It is astonishing to think that a country blighted by mortality and morbidity arising from inadequate nutrition for centuries is today fighting an obesity crisis, with roughly 6% of deaths attributable to obesity in the UK today  – a figure in no small part linked to increased meat consumption and related risks. The association of meat with prosperity and health has persisted in recent history, reinforced by post-war marketing campaigns that have led to the creation of culinary phenomena such as the English Breakfast and the Ploughman’s Lunch in efforts to shift produce that was no longer rationed , though these tactics have changed more recently to fit with the agendas of multinational ultra-processed food companies. Though tradition is important and to be celebrated, it is also important that we adapt and innovate according to our individual needs and those of our society. Sometimes it is worth examining the PR myths that lie at the heart of some of our most-beloved institutions, and questioning their true origins.
 Laflin, J., ‘The Suffolk Laflins/Laughlins – Their Life & Times’, Lulu.com, 2013, p.41,
 York.ac.uk,. N.p., 2015. Web. 20 Oct. 2015.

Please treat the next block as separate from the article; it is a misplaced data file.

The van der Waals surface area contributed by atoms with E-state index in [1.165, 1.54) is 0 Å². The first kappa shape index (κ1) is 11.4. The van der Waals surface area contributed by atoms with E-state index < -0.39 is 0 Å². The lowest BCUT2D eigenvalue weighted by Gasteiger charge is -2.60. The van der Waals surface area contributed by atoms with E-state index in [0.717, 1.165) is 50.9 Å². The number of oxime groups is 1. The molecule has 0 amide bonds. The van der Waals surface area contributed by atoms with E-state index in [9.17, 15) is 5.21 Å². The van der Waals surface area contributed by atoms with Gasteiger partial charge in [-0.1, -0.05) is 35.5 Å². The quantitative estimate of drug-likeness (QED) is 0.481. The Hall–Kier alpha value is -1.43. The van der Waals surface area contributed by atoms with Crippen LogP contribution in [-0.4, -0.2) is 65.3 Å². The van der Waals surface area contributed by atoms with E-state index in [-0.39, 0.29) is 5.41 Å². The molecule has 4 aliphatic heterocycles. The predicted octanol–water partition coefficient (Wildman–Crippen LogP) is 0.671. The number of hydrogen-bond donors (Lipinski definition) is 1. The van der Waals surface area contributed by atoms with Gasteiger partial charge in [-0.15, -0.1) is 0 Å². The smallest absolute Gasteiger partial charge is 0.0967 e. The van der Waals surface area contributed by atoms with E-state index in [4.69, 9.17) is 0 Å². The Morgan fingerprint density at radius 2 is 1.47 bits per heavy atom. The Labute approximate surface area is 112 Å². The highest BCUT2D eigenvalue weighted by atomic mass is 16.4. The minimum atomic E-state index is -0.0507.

Hill, Christopher. The Century Of Revolution, 1603-1714 (Routledge. 2012), p.206.
 Meredith, David, and Deborah Oxley. ‘Nutrition And Health: 1700-1870’. The Cambridge Economic History Of Britain, ed. Roderick Floud, Jane Humphries and Paul Johnson, 1st ed, (Cambridge University Press, 2011), p.134.
 Burnett, John. Plenty And Want (London: Routledge, 1989). Print.
 Meredith, David, and Deborah Oxley, p.133.
 Collins, E. J. T., ‘Rural and Agricultural Change’. The Agrarian History of England and Wales, Volume 7, Part 1, ed. Joan Thirsk, Edward John T. Collins (Cambridge University Press, 1967), p.110.
 Rule, J. ‘The Experience of the Working Class Customer’. The Labouring Classes in Early Industrial England, 1750-1850 (Routledge, 2014), p.63.
 Collins, p.110.
 Jefferies, R., ‘The Labourer and His Hire’, The Live Stock Journal and Fancier’s Gazette of 30 August 1878, reproduced at https://richardjefferiessociety.co.uk/
 noo.org.uk, N.p., 2015. Accessed Oct 20 2015.
 O’Connor, Kaori, The English Breakfast (London: Kegan Paul), 2006..
 Fast Forward catalogue, London, ICA (1985), p.1978.
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About Concepta Cassar
Concepta is a journalist, forager and food writer, with a particular interest in food anthropology, sustainability, and agricultural affairs. Her recipes have been featured in the Guardian, and she writes for a number of organisations, including BuzzFeed, Aftertastes, and the Soil Association. Her other great loves are literature and modern languages. Concepta speaks French and Italian, and has a working knowledge of Spanish and Russian.